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Music Review: White Lightning – As Midnight Approaches, Paradise…At A Price

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Richard Anthony Crispian Francis Prew Hope-Weston knew a thing or two about music. He was, in fact, one of the leading promoters behind the New Wave of British Heavy Metal movement of the early 80s. Better known as Tommy Vance, his radio shows championed new bands and was a fixture in many a rock fans week.

If he played a track by a previously unknown band it could often prove to be a pivotal moment for them. If he played an entire debut album all the way through people would stand up and really take notice. Not many achieved that honour but England’s White Lightning was one of them.

They were formed in Surrey in 1984 by former Iron Pig members, guitarist Simon Pengilly, bass player Gerald Goff, and drummer Jeff Ward. The new band came about when singer Noel Jones, who had previously been with Static, was added. Pretty soon they were out on the live circuit quickly gathering a solid fan base in the process.

This double CD set is a special release indeed. It will appeal equally to fans as well as those that missed out on the band first time around. This, more than generous, Angel Air produced set contains no less than fourteen bonus tracks. It is also the first time that their previously unreleased second album Paradise…At A Price has seen the light of day.

In 1984 White Lightning released a single “This Poison Fountain” b/w the heavier “Hypocrite” on its own Wild Party label. As we have seen their excellent debut album As Midnight Approaches so impressed Tommy Vance that he played it all the way through on his influential Friday Night Rock Show on BBC Radio 1.

Opening with the mission statement that is "Lesson One", it includes timeless highlights such as the memorable "Blue Horizon", and "London Nightlife" one that stopped me in my tracks in a record shop a few years back. It is easy to see why Mr. Vance just plonked down the needle and let it go. 

However, just below the surface there were differences of opinion regarding direction. In many ways this was inevitable as Jeff Ward recalls in the sleeve notes. “The first line-up was always a bit of a compromise, you’d have me and Noel wanting to sound like Black Sabbath and Simon and Gerald wanting to sound like Duran Duran.”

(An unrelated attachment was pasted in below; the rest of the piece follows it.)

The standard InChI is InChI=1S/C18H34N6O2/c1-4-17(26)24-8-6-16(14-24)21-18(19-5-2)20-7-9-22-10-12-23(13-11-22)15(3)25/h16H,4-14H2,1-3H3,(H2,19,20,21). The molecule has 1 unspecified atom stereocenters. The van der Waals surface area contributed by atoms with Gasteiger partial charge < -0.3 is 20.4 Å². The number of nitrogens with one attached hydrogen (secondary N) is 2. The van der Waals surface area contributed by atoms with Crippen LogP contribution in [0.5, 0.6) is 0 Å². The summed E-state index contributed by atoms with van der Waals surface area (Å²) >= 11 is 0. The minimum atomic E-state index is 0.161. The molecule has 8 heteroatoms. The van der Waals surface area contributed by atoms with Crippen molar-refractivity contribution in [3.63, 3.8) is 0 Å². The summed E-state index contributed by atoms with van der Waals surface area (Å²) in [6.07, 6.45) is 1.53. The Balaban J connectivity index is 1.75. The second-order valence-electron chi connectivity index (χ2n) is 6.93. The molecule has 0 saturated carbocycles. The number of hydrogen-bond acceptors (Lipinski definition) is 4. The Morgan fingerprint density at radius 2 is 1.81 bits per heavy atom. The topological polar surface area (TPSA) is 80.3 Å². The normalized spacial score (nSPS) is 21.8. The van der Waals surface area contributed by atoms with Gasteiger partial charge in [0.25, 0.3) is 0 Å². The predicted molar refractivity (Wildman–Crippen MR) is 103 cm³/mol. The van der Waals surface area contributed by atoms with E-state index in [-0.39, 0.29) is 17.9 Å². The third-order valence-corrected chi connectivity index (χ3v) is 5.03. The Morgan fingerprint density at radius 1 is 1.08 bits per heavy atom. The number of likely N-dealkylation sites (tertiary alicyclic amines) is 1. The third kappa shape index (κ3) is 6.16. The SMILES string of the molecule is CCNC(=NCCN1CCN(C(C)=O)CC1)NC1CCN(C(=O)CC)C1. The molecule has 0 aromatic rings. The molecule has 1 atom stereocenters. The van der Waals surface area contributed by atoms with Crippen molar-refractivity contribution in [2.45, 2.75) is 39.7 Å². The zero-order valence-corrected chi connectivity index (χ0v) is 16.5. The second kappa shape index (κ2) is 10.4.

Jeff Ward’s mum sent a demo tape to Metal Hammer and, as a result, they found themselves on the list for The Battle Of The Bands. However, just at this important time, the band was in danger of imploding altogether. The reason for this, and Gerald Goff’s subsequent departure from the band just when they had enough material for an album, is best explained in Joe Geesin’s informative notes.

So to plug the gap Jeff brought in bass player Rich Goddard from his old band Mournblade. White Lightning didn’t win but the judge was Tommy Vance. Soon afterward, the still unsigned band, released their debut album on its own label. The 500 copies were enthusiastically bought at gigs and are now quite collectible.

Following Vance’s influential support for the album the band was signed to the Workshop label. Once again just as things were looking good it all began to fall apart with chief songwriter Simon Pengilly wanting the band to take a more commercial path.

With replacement John ‘Stormie’ Storey on board the band were now united in its aim to record more a traditional British rock sound. A second album Paradise…At A Price was recorded at the Woodcray Studios in Berkshire where Sabbath had just finished their album Tyr.

Meanwhile, out on the live circuit the bands reputation continued to grow resulting in more gigs at London’s famous Marquee and earning support slots with Meatloaf. Sadly, the album was destined to be shelved when Workshop hit financial trouble. Their problems were so bad that the multi-tracks couldn’t be found and the band weren’t able to buy them back or release it themselves.

Disillusioned the band played one more gig, at The Corn Exchange in Dorchester, and fell apart. Paradise…At A Price remained unreleased but is now available for the first time as the second disc of this set. Kicking off with the powerful “Nailed (By The Hand Of Mercy)” and “Under My Skin” the bands now agreed direction is immediately obvious.

Bonus tracks for As Midnight Approaches include original demo versions of “The Secrets In Your Eyes”, and two alternative demos of “Last Flight To Babylon.” There is also a live recording of “Frightened Children”, and alternative takes of “Hypocrite”, and “This Poison Fountain.”

There is a similarly generous bonus selection backing up Paradise…At A Price. Demos of “Murder In Your Eyes”, “Can’t Get Next To You”, the excellent “Dealer”, “Ticking”, and the title track all appear. A demo and live version of “Nailed (By The Hand Of Mercy)” are also added. With John Storey’s searing guitar and a harder yet still melodic flavour it really deserved a better fate.

Jeff Ward has subsequently played with Roy Harper, the late Noel Redding, and, along with Noel Jones, Paul King of Mungo Jerry/ King Earl Boogie Band. Noel also had his own band Blue Fuses which is well worth checking out.

John Storey is working with Argent drummer Bob Henrit whilst Gerald Goff worked with Yes man Peter Banks. Both Rich Goddard, now a lecturer at Nottingham University, and Simon Pengilly both moved away from the music industry.

With a total of 34 tracks this set is ridiculously good value at the low price that Angel Air have made it available for. Not only do you have the album that Tommy Vance loved so much but also the one that he possibly never heard. There is no doubt that he would have been impressed. You will be too.

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